Blue Cross Society sensitises school children to drug abuse

•Rev. Patrick Acheampong (inset), General Secretary of the GBCS speaking to students on drugs.

• Rev. Patrick Acheampong (inset), General Secretary of the GBCS speaking to students on drugs.

The Ghana Blue Cross Society (GBCS), an anti-alcohol advocacy group within the Presbyterian Church of Ghana (PCG), has rolled out a project to sensitise school children to the dangers of alcohol and substance abuse as part of efforts to address the surge in the country.

The “GBCS School Awareness Project” is expected to help students overcome negative influences and societal pressures that lure them into alcohol intake, drug abuse and other social vices.

It will also see the formation of “sober clubs” in various schools to particularly counsel and guide children in matters related to abuse in all forms.

General Secretary of the Society, Reverend Patrick Acheampong, in an interview at the piloting of the campaign at the Odorgonno Senior High School in Accra, lamented the high number of youth wasting away in the country as a result of addiction to drugs and strong drinks.

“Our findings reveal young people involved in strong addiction through various factors including peer pressure, curiosity, irresponsible parenting, attractive media advertisements among others and we as a society want to tackle this from the root cause which is mostly the schools,” he noted.

According to the General Secretary, forming the attitude of sombreness among students was critical to building a “responsible society” in the nearest future, and therefore, urged the Ghana Education Service (GES) to direct attention to such areas.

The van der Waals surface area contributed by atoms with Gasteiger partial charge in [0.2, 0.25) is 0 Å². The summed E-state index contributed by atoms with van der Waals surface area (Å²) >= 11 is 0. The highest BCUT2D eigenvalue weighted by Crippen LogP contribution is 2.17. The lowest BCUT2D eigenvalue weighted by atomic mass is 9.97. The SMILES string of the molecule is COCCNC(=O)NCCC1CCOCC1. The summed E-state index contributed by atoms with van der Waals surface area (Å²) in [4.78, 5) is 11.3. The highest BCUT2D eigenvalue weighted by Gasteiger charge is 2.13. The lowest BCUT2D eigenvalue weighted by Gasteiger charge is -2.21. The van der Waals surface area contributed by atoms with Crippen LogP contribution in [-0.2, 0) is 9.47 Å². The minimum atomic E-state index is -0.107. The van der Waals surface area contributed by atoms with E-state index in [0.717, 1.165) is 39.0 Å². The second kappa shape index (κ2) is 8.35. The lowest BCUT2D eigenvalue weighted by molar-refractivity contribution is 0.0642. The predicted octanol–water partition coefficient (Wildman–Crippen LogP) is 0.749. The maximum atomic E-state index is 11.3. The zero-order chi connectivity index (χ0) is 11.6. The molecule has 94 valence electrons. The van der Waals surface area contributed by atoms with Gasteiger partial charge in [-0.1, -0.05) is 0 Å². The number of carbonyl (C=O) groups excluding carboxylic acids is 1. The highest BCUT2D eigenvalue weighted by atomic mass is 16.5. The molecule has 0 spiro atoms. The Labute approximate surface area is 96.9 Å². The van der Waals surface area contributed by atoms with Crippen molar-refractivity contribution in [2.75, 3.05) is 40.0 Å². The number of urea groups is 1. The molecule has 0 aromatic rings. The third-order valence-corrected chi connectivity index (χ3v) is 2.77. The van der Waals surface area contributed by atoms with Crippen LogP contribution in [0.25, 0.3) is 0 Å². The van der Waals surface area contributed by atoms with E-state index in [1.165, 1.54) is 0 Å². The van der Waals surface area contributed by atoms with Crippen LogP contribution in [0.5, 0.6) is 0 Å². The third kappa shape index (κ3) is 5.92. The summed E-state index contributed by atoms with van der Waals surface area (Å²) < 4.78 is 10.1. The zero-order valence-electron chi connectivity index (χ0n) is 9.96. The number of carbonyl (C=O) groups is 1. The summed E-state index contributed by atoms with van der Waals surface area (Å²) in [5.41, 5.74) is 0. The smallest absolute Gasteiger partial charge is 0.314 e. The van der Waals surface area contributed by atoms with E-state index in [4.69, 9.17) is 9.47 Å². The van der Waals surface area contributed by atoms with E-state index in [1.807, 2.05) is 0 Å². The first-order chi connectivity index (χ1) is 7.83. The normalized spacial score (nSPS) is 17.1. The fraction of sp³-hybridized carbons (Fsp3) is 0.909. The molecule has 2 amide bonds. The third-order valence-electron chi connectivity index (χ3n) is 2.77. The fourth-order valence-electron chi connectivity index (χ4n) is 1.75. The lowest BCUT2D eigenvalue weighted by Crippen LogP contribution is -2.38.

“The GES must also be proactive in cracking the whip on some teachers who serve as bad role models to students as many are in the habit of such vices in our schools,” he said.

Rev. Acheampong further charged stakeholders in the health sector to enforce the national alcohol policy to regulate the production, distribution, advertisement and consumption of alcohol to minimise the negative impact of its consumption.

He advised students to completely abstain from drugs and alcohol for whatever reasons, appealing to the general public to be each other’s keeper and help in the reformation of addicted persons back into the society.

A counsellor and nurse at Recovery Talk Ghana, a non-governmental organisation focused on rehabilitating drug addicts, Mr Michel Amegbletor, enumerated the dangers of the substance abuse to students.

Having been a chronic addict and reformed in the last five years, the psychotherapist bemoaned the lack of support mechanisms for addicts and lauded the initiative to reach out to school children as “they are most prone to alcohol and drug influence.”

“Do not touch any form of drugs or strong drink because once you do, there is a high possibility you will touch it again and before you realise you have become addicted,” he cautioned the students.

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